Investing time in junior livestock shows

Not to be melodramatic but as my wife, Kelli, and I pulled the truck and trailer out of the Nebraska State Fairgrounds on Labor Day, she pointed out that this might be the last junior livestock event our kids exhibit at.

Most likely she is correct as our daughter Landri has a couple more years of eligibility but as a high school senior, too many things can happen to pull her away after graduation. We know—we have been here before.

Not only did I attend the Nebraska State Fair as the proud parent of an FFA exhibitor, I also spent three days at the Maryland State Fair as the swine show judge. I made a few comments during the showmanship classes that I wanted to expand upon. There is no logical reason whatsoever that showing junior livestock makes sense.

First off, we raised most of the animals that our kids showed, with the exception of the Hereford heifers and a handful of steers. Just think about the initial purchase of the show animal that is typically three-fold above the real market price of that animal (or way more in some cases).

Once you have this high dollar critter, you can’t just feed it “normal” feed; it has to eat premium feed with all the possible “foo-foo dust” you can find to give yourself an edge. In no way, shape, or form am I going to try to justify any of that. And while the financial cost is one aspect, what I really want to focus on is time spent and what the potential reward truly is.

Let’s talk about that steer. I recognize it is the most time consuming but honestly some families spend the same amount of time preparing a barrow as others do a steer. As a personal example, let’s talk about the Hereford steer that Landri just showed into third place in class and a blue ribbon in showmanship.

We did not start as early with this calf as we should have or as many others do but once school (and state track and FFA and awards banquets) got over for the year, she started catching him every day, rinsing or washing him and combing in the conditioner. Someone walking through the swine barn at the Maryland State Fair asked why the pigs had such a shine to them and I responded, “Brother, these kids pay more attention to skin and hair on these pigs than your wife does.” He and his wife were shocked when I gave them the details.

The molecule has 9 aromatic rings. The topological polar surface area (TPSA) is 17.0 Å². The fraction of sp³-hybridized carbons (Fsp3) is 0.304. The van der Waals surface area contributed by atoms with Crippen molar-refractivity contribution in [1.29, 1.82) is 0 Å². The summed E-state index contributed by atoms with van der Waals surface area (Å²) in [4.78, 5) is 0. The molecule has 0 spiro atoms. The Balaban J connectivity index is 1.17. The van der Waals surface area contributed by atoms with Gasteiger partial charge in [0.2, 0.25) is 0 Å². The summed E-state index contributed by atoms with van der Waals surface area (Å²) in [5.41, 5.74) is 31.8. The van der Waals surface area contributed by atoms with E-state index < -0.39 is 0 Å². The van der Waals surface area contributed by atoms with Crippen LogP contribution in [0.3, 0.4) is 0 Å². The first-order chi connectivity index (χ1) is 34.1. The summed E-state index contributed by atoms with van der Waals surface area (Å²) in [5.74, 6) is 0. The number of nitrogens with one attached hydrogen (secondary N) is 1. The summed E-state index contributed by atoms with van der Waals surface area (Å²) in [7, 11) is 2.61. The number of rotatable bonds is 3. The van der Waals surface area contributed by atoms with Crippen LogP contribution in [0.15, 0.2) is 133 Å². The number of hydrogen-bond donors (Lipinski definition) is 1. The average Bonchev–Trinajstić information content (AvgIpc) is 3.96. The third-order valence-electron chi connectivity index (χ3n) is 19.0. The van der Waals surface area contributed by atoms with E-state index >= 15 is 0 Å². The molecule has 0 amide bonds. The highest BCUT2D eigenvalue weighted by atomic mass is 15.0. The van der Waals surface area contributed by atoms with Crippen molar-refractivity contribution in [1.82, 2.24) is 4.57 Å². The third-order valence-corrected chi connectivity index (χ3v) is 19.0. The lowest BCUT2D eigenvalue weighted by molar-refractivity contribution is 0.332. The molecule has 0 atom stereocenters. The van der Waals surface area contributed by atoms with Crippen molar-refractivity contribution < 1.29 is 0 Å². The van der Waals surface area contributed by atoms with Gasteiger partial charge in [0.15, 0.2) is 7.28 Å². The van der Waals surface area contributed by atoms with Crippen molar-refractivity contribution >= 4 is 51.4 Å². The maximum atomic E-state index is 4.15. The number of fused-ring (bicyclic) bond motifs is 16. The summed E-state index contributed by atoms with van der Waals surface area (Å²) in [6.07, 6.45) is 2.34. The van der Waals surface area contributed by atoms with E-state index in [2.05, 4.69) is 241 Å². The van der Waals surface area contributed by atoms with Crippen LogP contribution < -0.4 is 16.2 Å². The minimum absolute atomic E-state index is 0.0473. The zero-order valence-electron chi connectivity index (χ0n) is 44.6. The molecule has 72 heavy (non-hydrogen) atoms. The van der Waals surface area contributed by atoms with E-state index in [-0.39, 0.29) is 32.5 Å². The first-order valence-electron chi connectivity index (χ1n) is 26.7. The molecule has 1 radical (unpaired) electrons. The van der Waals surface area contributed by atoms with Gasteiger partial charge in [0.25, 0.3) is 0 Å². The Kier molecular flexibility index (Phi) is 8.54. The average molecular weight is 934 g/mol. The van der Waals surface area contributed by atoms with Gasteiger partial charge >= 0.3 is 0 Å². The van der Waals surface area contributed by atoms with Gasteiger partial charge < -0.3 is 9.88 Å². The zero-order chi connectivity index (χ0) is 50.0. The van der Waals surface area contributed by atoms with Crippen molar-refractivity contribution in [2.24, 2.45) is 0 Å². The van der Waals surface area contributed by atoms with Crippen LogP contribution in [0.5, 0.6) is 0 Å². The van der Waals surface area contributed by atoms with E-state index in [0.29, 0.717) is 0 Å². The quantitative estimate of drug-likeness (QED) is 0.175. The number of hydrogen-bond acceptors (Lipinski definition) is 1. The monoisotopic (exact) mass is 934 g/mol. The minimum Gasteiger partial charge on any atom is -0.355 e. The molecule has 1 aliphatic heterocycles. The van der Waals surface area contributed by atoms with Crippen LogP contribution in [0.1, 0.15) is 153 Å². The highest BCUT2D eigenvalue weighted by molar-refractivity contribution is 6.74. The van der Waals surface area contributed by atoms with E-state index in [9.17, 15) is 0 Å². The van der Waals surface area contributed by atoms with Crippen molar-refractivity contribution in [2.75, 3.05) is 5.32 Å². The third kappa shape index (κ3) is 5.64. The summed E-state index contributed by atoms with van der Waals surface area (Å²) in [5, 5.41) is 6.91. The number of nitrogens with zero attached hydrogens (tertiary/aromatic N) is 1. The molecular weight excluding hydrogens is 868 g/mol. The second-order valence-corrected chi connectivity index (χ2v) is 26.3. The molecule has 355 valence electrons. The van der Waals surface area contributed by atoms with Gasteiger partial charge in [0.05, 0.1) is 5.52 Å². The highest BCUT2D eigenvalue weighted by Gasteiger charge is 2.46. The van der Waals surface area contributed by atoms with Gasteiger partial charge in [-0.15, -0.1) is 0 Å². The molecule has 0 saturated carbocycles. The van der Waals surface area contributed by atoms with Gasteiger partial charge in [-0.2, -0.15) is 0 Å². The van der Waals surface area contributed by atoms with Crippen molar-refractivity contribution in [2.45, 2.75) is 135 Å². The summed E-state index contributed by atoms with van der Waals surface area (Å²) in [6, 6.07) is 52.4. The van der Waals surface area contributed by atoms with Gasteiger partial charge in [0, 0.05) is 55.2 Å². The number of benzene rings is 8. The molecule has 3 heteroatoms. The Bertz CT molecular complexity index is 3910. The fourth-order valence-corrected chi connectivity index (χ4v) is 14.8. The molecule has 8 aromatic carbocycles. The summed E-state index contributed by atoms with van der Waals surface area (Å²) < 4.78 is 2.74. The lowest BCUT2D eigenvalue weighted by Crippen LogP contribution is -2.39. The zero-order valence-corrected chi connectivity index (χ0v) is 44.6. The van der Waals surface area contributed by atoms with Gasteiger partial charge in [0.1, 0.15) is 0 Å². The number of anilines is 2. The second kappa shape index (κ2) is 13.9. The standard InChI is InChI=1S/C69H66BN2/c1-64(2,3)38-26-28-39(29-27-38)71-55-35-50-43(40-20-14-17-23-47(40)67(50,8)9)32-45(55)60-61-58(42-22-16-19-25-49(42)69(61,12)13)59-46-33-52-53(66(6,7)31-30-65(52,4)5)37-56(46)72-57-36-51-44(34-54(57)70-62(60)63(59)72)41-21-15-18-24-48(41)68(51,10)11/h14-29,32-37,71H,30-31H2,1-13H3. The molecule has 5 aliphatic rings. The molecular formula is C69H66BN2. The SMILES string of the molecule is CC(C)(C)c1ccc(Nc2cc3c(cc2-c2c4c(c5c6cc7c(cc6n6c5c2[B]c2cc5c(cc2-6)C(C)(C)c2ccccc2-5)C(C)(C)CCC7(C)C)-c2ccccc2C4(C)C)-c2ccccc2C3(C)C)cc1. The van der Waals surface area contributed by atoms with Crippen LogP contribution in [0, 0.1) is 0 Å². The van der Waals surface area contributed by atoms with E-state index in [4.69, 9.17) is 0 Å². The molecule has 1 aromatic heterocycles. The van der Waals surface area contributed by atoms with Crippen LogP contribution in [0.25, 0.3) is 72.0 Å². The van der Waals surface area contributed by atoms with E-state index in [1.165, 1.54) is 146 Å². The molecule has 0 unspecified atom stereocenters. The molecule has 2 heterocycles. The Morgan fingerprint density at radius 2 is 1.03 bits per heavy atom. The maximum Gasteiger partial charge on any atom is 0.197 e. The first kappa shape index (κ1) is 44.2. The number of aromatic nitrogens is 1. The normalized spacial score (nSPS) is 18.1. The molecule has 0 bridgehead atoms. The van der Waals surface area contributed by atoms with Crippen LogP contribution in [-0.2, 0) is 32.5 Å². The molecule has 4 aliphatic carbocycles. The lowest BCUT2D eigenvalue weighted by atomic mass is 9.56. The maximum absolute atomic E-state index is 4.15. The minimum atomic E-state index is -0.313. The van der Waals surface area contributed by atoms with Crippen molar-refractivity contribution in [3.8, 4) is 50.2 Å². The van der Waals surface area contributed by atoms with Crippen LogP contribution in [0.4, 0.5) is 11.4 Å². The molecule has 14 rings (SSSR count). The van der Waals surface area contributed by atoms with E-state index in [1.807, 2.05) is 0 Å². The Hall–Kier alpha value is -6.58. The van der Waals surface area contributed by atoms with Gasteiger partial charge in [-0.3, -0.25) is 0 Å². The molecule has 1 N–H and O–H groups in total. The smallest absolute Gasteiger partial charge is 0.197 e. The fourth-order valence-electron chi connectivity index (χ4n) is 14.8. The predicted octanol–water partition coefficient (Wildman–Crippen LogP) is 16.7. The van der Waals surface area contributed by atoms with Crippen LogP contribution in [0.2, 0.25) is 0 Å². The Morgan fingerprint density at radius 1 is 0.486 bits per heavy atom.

In addition to the hair work and being under a fan in the barn all day, some people actually put calves in a cooler to get more hair growth. When it was time to go back outside each evening, Landri and the steer would take a walk for a minimum of 30 minutes, down the driveway, around some machinery and places with obstacles just for experience. It is very conservative to say that this steer received one full hour of attention every single day for the past 90 days. Easy cowboy arithmetic says the calf got 90 hours of extra attention this summer and that would be a small number compared to many kids who make it their summer job to train and prepare numerous animals.

So what was the reward for that 90 hours?

At the Sherman County (Nebraska) Fair in July, he was third in class against the crossbreds. That is a nice accomplishment for any purebred competing against the crossbreds. However, he was probably in the ring for a total of 5 to 7 minutes plus another 10 minutes for showmanship. At the Nebraska State Fair he was shown twice, once in the beef showmanship class and once in the FFA Market Beef show in the Hereford class. It is safe to say he was in competition for a total of 20 minutes at the 2022 Nebraska State Fair.

The equation we are looking at here is 90 hours invested with only 35 total minutes of show time for this steer. So the real issue today is that some folks are not willing to invest time to try to accomplish a goal. The reason you spend so much time preparing is to get your animal recognized. The showmanship makes all the difference in this scenario.

Parents frequently say, “Well the judge didn’t even look at my kid.” Honestly, the judge is constantly looking at some group of kids and it is easy when the kid makes you look at them more often—that’s good showmanship. The true life lesson in all of this is that you invest the time to stand out. By standing out, you get rewarded with a higher placing. That is it.

In today’s world outside of junior livestock projects, it is pretty clear to me that most folks are not willing to exert any effort to make a difference. Without question, that lack of motivation is exhibited by adults that, as kids, did not come home from work or school and sports practice to spend another 30 minutes of their day walking a steer around the yard.

All that said, it comes back to one of my oldest nuggets of wisdom: Junior livestock shows are not about using the kids to make the livestock better; we are using the livestock to make the kids better. Life skills like responsibility, integrity, sportsmanship, tenacity and patience can be learned in a barn. After nearly 20 years of junior livestock shows with our girls, I believe I can say without a doubt that we have achieved that goal.

Editor’s note: The views expressed here are the author’s own and do not represent the views of High Plains Journal. Trent Loos is a sixth generation United States farmer, host of the daily radio show, Loos Tales, and founder of Faces of Agriculture, a non-profit organization putting the human element back into the production of food. Get more information at, or email Trent at [email protected].